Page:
South Orange County Blog from Bob Phillips

With LIBOR Low, Don’t Rush To Refinance Your ARM

Posted in mortgage rates by southorangecounty on May 9, 2012

Pending ARM Adjustment

Is your mortgage scheduled to adjust this season? You may want to let it. This year’s ARM-holding homeowners in California are finding out that an adjusting mortgage may be the simplest way to get access to today’s low mortgage rates — without paying the closing costs.

Currently, conventional adjustable-rate mortgages are adjusting to near 3.00 percent.

If your home is financed via an adjustable-rate mortgage, you’re likely cognizant of your loan’s life-cycle. At first, your ARM’s initial mortgage rate is agreed upon between you and your lender, a rate that both parties agree will remain in place from anywhere from one to 10 years, with periods of five and seven years being most common.

Then, after the initial “teaser rate” expires, the mortgage’s mortgage rate adjusts according to a pre-determined formula — one that’s also agreed upon at closing. The loan is then subject to an identical mortgage rate adjustment every 12 months thereafter until the loan is paid in full.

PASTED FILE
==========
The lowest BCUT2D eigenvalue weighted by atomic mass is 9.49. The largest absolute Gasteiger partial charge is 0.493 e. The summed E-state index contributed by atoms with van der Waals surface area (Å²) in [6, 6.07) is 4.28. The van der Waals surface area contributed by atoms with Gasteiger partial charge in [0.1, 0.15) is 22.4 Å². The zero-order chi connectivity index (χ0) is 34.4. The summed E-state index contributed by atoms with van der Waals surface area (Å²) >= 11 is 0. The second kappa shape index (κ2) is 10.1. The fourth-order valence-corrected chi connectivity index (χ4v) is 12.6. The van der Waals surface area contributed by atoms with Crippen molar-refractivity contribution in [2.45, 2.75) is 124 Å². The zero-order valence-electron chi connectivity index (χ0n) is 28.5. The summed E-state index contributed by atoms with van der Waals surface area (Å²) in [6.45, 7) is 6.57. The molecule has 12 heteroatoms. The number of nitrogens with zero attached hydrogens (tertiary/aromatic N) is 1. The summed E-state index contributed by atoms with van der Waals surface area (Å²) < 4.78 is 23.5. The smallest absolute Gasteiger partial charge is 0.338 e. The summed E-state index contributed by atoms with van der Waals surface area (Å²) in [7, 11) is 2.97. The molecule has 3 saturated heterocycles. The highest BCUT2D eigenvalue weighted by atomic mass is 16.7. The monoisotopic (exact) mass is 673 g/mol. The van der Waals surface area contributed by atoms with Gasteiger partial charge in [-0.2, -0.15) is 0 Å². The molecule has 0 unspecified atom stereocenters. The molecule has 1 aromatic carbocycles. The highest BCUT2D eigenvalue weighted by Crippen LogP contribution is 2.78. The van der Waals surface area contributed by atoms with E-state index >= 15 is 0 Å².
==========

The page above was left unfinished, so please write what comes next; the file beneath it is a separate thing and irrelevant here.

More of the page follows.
The most common conforming mortgage adjustment formula is to add 2.25 percent to the then-current 12-month LIBOR rate.

Today’s 12-month LIBOR is 1.05% so, as a real-life example, an adjustable-rate mortgage that’s leaving its teaser rate period this week would adjust to 3.30%.

If you’re a homeowner who took a 7-year ARM in 2005, or a 5-year ARM in 2007, your newly-adjusted mortgage rate should be roughly 2 percent lower than your initial teaser rate. On a $250,000 mortgage, a 2 percent mortgage rate reduction yields $298 in monthly savings.

Therefore, if you have an adjustable-rate mortgage that’s due to reset, don’t rush to refinance it. For at least one more year, you can benefit from low mortgage rates and low payments.

As for next year’s adjustment, however, that’s anyone’s guess.

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Adjustable-Rate Mortgages Starting To Adjust Higher

Posted in mortgage rates by southorangecounty on September 13, 2011

ARM adjustments creeping higher

For the first time in a year, homeowners with adjusting mortgages are facing rising mortgage rates. The interest rate by which many adjustable-rate mortgages adjust has climbed to its highest level since September 2010, and looks poised to reach higher.

This is because of the formula by which adjustable-rate mortgage adjust.

Each year, when due for a reset, an adjustable-rate mortgage’s rate changes to the sum of fixed number known as a “margin”, and a variable figure known as an “index”. For conforming mortgages, the margin is typically set to 2.250 percent; the index is often equal to the 12-month LIBOR.

LIBOR stands for the London Interbank Offered Rate. It’s a rate at which banks lend to each other overnight.

Expressed as a math formula, the adjusting ARM formula reads :

(New Mortgage Rate) = (2.250 percent) + (Current 1-Year LIBOR)